Mind and Brain: Milestones and Misconceptions **FULL**

Deborah Hannula, Associate Professor

Course: Psych 193, Sem 001
Class Number: 23579
Credits: 3 SS
Time: MW 11:00 – 12:15
Place: NWQ Building D 1975

Course Description

In this course we will navigate the science of mind, exploring major milestones and misconceptions about cognition and the brain. Special emphasis will be placed on claims that have been made about the effectiveness of commercially available cognitive training tools and coverage of cognitive neuroscience investigations in the media. Students will conduct experiments that examine the limitations of attentional control as well as factors that impact the reliability of memory (e.g., why might Brian Williams have misremembered his experiences in Iraq). As a class, we will analyze the data from these experiments and engage in active dialogue about potential explanations for reported outcomes. Finally, because it’s never too soon to look ahead, professional issues will take top-billing – we’ll hear, for example, about how advanced degrees in psychology translate into real-world opportunities (from collaborations with videogame companies to evaluation of potential problems associated with increasingly sophisticated, and potentially distracting, in-vehicle displays).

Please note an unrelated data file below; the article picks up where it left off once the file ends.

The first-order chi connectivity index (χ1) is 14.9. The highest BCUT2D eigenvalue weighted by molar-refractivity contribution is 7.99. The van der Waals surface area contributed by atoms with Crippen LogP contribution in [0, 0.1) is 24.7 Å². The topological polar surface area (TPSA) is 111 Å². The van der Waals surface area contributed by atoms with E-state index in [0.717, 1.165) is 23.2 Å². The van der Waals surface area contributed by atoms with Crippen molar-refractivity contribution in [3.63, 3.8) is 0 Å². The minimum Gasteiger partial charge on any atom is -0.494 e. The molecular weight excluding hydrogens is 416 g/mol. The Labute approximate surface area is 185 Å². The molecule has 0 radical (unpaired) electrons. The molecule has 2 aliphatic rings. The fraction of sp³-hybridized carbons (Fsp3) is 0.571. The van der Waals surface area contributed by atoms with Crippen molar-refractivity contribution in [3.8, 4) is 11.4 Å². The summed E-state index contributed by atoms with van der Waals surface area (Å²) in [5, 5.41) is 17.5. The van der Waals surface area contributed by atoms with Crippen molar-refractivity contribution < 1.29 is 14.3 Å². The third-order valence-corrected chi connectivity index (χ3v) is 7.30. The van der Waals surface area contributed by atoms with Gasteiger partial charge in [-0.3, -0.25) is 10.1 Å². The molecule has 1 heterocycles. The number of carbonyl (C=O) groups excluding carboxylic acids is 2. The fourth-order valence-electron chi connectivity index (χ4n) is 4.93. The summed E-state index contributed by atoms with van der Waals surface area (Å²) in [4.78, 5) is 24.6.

Work Involved

  • Class Participation – 20%
  • Twice-Monthly Assignments – 30%
  • Papers and Presentations – 40%
  • Other – 10%

About the Instructor

Professor Hannula received her PhD in Brain and Cognition (a division of the Psychology Department) from the University of Illinois at Urbana-Champaign. She uses converging research methods to address questions about how memory and attention are supported by the brain. Her research combines eye tracking, functional magnetic resonance imaging (fMRI), and neuropsychological methods (e.g., studies conducted with amnesic patients, individuals diagnosed with Schizophrenia) to address fundamental questions about the neural substrates of memory and memory-attention interactions. She is the recipient of a National Science Foundation CAREER award, which is meant to foster innovative research, teaching, and community outreach. She is a dedicated instructor, and is especially excited about this opportunity to interact with a small group of incoming students. For more information about Dr. Hannula and the on-going research activities in her lab, please visit our website: